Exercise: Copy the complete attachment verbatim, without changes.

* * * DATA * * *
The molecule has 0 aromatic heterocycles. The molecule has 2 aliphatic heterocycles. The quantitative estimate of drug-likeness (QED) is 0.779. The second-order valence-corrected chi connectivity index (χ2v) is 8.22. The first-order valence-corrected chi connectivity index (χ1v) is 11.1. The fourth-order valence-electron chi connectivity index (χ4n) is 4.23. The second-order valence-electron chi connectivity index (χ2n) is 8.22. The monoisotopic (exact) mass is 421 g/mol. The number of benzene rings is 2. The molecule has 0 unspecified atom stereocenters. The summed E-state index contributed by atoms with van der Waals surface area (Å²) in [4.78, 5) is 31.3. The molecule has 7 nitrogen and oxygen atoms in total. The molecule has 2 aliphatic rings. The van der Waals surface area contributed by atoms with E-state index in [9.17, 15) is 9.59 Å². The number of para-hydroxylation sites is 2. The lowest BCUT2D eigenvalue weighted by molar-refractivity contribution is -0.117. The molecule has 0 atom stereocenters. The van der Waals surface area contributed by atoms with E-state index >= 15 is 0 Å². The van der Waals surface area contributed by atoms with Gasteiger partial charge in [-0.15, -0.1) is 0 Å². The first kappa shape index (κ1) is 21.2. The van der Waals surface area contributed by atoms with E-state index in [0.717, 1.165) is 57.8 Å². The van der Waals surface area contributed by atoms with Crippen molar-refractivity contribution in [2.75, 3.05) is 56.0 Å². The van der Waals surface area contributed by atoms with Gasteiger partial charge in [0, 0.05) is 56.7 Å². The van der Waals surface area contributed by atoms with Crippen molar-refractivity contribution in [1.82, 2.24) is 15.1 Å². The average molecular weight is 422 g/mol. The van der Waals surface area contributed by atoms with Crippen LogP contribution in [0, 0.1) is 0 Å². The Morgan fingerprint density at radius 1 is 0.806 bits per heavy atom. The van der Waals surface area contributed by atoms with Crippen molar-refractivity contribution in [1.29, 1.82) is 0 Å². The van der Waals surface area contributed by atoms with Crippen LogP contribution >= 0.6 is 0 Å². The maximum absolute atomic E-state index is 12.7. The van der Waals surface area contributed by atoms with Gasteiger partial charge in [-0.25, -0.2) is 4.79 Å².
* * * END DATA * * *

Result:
The molecule has 0 aromatic heterocycles. The molecule has 2 aliphatic heterocycles. The quantitative estimate of drug-likeness (QED) is 0.779. The second-order valence-corrected chi connectivity index (χ2v) is 8.22. The first-order valence-corrected chi connectivity index (χ1v) is 11.1. The fourth-order valence-electron chi connectivity index (χ4n) is 4.23. The second-order valence-electron chi connectivity index (χ2n) is 8.22. The monoisotopic (exact) mass is 421 g/mol. The number of benzene rings is 2. The molecule has 0 unspecified atom stereocenters. The summed E-state index contributed by atoms with van der Waals surface area (Å²) in [4.78, 5) is 31.3. The molecule has 7 nitrogen and oxygen atoms in total. The molecule has 2 aliphatic rings. The van der Waals surface area contributed by atoms with E-state index in [9.17, 15) is 9.59 Å². The number of para-hydroxylation sites is 2. The lowest BCUT2D eigenvalue weighted by molar-refractivity contribution is -0.117. The molecule has 0 atom stereocenters. The van der Waals surface area contributed by atoms with E-state index >= 15 is 0 Å². The van der Waals surface area contributed by atoms with Gasteiger partial charge in [-0.15, -0.1) is 0 Å². The first kappa shape index (κ1) is 21.2. The van der Waals surface area contributed by atoms with E-state index in [0.717, 1.165) is 57.8 Å². The van der Waals surface area contributed by atoms with Crippen molar-refractivity contribution in [2.75, 3.05) is 56.0 Å². The van der Waals surface area contributed by atoms with Gasteiger partial charge in [0, 0.05) is 56.7 Å². The van der Waals surface area contributed by atoms with Crippen molar-refractivity contribution in [1.82, 2.24) is 15.1 Å². The average molecular weight is 422 g/mol. The van der Waals surface area contributed by atoms with Crippen LogP contribution in [0, 0.1) is 0 Å². The Morgan fingerprint density at radius 1 is 0.806 bits per heavy atom. The van der Waals surface area contributed by atoms with Crippen molar-refractivity contribution in [1.29, 1.82) is 0 Å². The van der Waals surface area contributed by atoms with Crippen LogP contribution >= 0.6 is 0 Å². The maximum absolute atomic E-state index is 12.7. The van der Waals surface area contributed by atoms with Gasteiger partial charge in [-0.25, -0.2) is 4.79 Å².